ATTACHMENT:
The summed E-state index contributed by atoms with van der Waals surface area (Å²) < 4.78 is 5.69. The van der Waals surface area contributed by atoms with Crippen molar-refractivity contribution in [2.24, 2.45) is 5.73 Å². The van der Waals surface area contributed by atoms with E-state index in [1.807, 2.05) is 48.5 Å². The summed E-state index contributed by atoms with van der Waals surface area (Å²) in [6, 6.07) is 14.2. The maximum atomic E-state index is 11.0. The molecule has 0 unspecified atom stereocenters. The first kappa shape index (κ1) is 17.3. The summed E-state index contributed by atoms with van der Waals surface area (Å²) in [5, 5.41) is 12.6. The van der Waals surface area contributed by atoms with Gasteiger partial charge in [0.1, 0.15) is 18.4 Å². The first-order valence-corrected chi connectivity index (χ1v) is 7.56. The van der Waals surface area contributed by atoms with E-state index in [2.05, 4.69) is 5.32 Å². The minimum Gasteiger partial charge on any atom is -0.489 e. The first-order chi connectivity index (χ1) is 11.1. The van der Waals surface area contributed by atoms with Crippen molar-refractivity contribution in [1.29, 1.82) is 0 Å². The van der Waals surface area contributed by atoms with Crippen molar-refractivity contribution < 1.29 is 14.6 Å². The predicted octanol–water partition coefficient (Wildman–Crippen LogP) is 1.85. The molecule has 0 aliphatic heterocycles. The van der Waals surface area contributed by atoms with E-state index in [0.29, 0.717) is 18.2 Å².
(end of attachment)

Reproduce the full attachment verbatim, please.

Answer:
The summed E-state index contributed by atoms with van der Waals surface area (Å²) < 4.78 is 5.69. The van der Waals surface area contributed by atoms with Crippen molar-refractivity contribution in [2.24, 2.45) is 5.73 Å². The van der Waals surface area contributed by atoms with E-state index in [1.807, 2.05) is 48.5 Å². The summed E-state index contributed by atoms with van der Waals surface area (Å²) in [6, 6.07) is 14.2. The maximum atomic E-state index is 11.0. The molecule has 0 unspecified atom stereocenters. The first kappa shape index (κ1) is 17.3. The summed E-state index contributed by atoms with van der Waals surface area (Å²) in [5, 5.41) is 12.6. The van der Waals surface area contributed by atoms with Gasteiger partial charge in [0.1, 0.15) is 18.4 Å². The first-order valence-corrected chi connectivity index (χ1v) is 7.56. The van der Waals surface area contributed by atoms with E-state index in [2.05, 4.69) is 5.32 Å². The minimum Gasteiger partial charge on any atom is -0.489 e. The first-order chi connectivity index (χ1) is 11.1. The van der Waals surface area contributed by atoms with Crippen molar-refractivity contribution in [1.29, 1.82) is 0 Å². The van der Waals surface area contributed by atoms with Crippen molar-refractivity contribution < 1.29 is 14.6 Å². The predicted octanol–water partition coefficient (Wildman–Crippen LogP) is 1.85. The molecule has 0 aliphatic heterocycles. The van der Waals surface area contributed by atoms with E-state index in [0.29, 0.717) is 18.2 Å².